JIRA does not redirect to HTTPS properly. Whilst it works, if you use the default port and HTTP, it does not work if you initilize it on the correct port but with HTTP instead of HTTPS.
Instead, it downloads a file with the content: "1503 0300 0202 0a".
Any way I can make it redirect properly from HTTP to HTTPS, if access on the same port?
<Connector port="8100" maxThreads="150" minSpareThreads="25" connectionTimeout="20000" enableLookups="false" maxHttpHeaderSize="8192" protocol="HTTP/1.1" useBodyEncodingForURI="true" redirectPort="8443" acceptCount="100" disableUploadTimeout="true"/> <Connector port="8443" protocol="org.apache.coyote.http11.Http11Protocol" maxHttpHeaderSize="8192" SSLEnabled="true" maxThreads="150" minSpareThreads="25" enableLookups="false" disableUploadTimeout="true" acceptCount="100" scheme="https" secure="true" clientAuth="false" sslProtocol="TLS" useBodyEncodingForURI="true" keyAlias="jira" keystoreFile="file.jks" keystorePass="password" keystoreType="JKS />
JIRA has no built in functionality for redirecting HTTP (typically on port 80) traffic to HTTPS (typically on port 443).
When we setup JIRA for a client on Linux we always 'front' JIRA with Apache letting Apache handle the SSL encrypt/decrypt and provide URL's that don't contain port numbers.
This does result in a system where the traffic is not encrypted all the way to the JIRA application - the traffic from Apache to Tomcat/Catalina is not typically encrypted - if both apps are running on the same system general consensus has it that any 'intruders' would already have control of the systems anyway so it wouldn't make much difference for the final segment to be encrypted.
By fronting with Apache you don't have to screw around (much) with Tomcat and SSL certificates, which is a PITA. And if you use mod_jk to handle the communication between Apache and Tomcat then you'll get a sweet performance boost and binary instead of plain text traffic between Apache and Tomcat.
The configuration points that you'll need to be spending most your time with are the following:
What you had provided in your question had you loading up Tomcat with a public/private keypair created as part of a JAVA keystore file. I really hate dealing with these because it's harder to renew your certificates and prevents you from re-using certificates (such as wildcard certs) across multiple applications.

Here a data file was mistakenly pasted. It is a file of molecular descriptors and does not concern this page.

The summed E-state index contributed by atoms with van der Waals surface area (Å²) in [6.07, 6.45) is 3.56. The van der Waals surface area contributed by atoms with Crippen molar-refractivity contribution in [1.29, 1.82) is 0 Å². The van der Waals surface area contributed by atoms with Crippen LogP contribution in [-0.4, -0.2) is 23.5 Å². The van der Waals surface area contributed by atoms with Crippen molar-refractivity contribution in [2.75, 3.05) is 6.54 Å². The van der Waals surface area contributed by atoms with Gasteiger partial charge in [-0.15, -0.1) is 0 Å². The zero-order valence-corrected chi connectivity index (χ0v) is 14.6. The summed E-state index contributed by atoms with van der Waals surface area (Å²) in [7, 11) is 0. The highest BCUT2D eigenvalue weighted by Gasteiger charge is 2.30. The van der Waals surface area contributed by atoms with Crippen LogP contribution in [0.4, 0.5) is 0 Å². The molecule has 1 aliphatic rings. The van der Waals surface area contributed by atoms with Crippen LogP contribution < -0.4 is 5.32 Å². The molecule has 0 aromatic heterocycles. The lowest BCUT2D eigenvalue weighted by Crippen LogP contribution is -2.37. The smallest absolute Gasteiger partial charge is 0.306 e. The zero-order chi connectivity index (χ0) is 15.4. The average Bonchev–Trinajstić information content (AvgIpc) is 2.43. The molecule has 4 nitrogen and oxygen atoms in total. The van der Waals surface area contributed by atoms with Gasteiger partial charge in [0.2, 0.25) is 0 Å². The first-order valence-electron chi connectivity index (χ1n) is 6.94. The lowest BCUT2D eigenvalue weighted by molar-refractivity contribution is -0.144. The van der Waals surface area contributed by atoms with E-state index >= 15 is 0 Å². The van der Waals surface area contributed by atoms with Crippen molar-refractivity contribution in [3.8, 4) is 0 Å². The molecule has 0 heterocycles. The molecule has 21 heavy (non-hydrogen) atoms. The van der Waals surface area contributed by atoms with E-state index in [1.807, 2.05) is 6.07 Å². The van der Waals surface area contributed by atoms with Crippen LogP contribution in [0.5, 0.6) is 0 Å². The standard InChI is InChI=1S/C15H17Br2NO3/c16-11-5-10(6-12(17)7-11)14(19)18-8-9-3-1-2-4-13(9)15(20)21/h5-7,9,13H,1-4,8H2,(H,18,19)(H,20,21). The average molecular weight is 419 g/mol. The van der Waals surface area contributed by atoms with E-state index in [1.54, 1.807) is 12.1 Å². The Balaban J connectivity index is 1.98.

One thing to be aware of if you don't know this already - on Linux only the root user can bind an application to a port under 1024. Which for Tomcat, not having a 'wrapper' like Apache which starts up as root to do the port bind and then su's to a restricted user to manage the process, this means that it'll need to be listening out in the ports above 1024.
The apache config will look like the following, and the Tomcat side is shown below that.
<VirtualHost IPADDR:80> ...virtual host stuff... # – redirect everything that comes in on 80 to the encrypted HTTPS port RedirectPermanent / "https://jira.<domain.com>/" ....virtual host logging stuff... </VirtualHost>
<VirtualHost IPADDR:443> ...virtual host stuff... SSLEngine on SSLProxyEngine on ProxyPreserveHost on ProxyPass / ajp://<ip address of jira host>:<port tomcat connector listens on>/ ProxyPassReverse / ajp://<ip address of jira host>:<port tomcat connector listens on>/ # -- we like to have our SSL cert config information kept in files separate from the vhost descriptor Include "/etc/apache2/ssl.certs/domain-ssl-intel.conf" ....virtual host logging stuff... </VirtualHost>
SSLProxyCheckPeerCN off SSLCertificateFile /etc/apache2/ssl.certs/<domain>/ssl.crt/<cert signed public key file>.crt SSLCertificateKeyFile /etc/apache2/ssl.certs/<domain>/ssl.key/<cert key file>.key SSLCertificateChainFile /etc/apache2/ssl.certs/<domain>/ssl.crt/<cert-chain-file>.crt SSLProtocol +SSLv3 +TLSv1 +TLSv1.1 +TLSv1.2
<Connector port="<port entered into apache vhost config>" redirectPort="8443" enableLookups="false" protocol="AJP/1.3" URIEncoding="UTF-8" maxThreads="100" minSpareThreads="10" connectionTimeout="60000" pollTime="4000" pollerSize="8192" disableUploadTimeout="true" acceptCount="100" secure="true" useBodyEncodingForURI="true" proxyName="<jira DNS name associated with apache SSL cert file>" scheme="https" proxyPort="<https port being used by apache that's sending all traffic to this connector>" />
well, that's a lot of answer for you. It's not 100% complete with me having left out huge chunks of knowledge relating to virtual hosts, among other things. However you could use the information to resolve your issue.
Atlassian maintains several pages describing how to do this with all the detail you can want. I'll get this answer posted then find the page and add it as a comment.
Capital City Consultants
With the date of the inquiry probably this has been answered. But just in case for others who might face the same inquiry, do a subject alternative name in the SSL. This can be set during the CSR creation to put -ext SAN=dns:gugu.example.com in this command:
keytool -certreq -keyalg RSA -alias tomcat -file myconfluence.csr -keystore C:\Users\Joan\.keystore -ext SAN=dns:helpdesk.example.com
Where in Alias - is any name that you can set and use for importing of the certificate
.CSR - filename that you can also set to easy reference the CSR file to the domain
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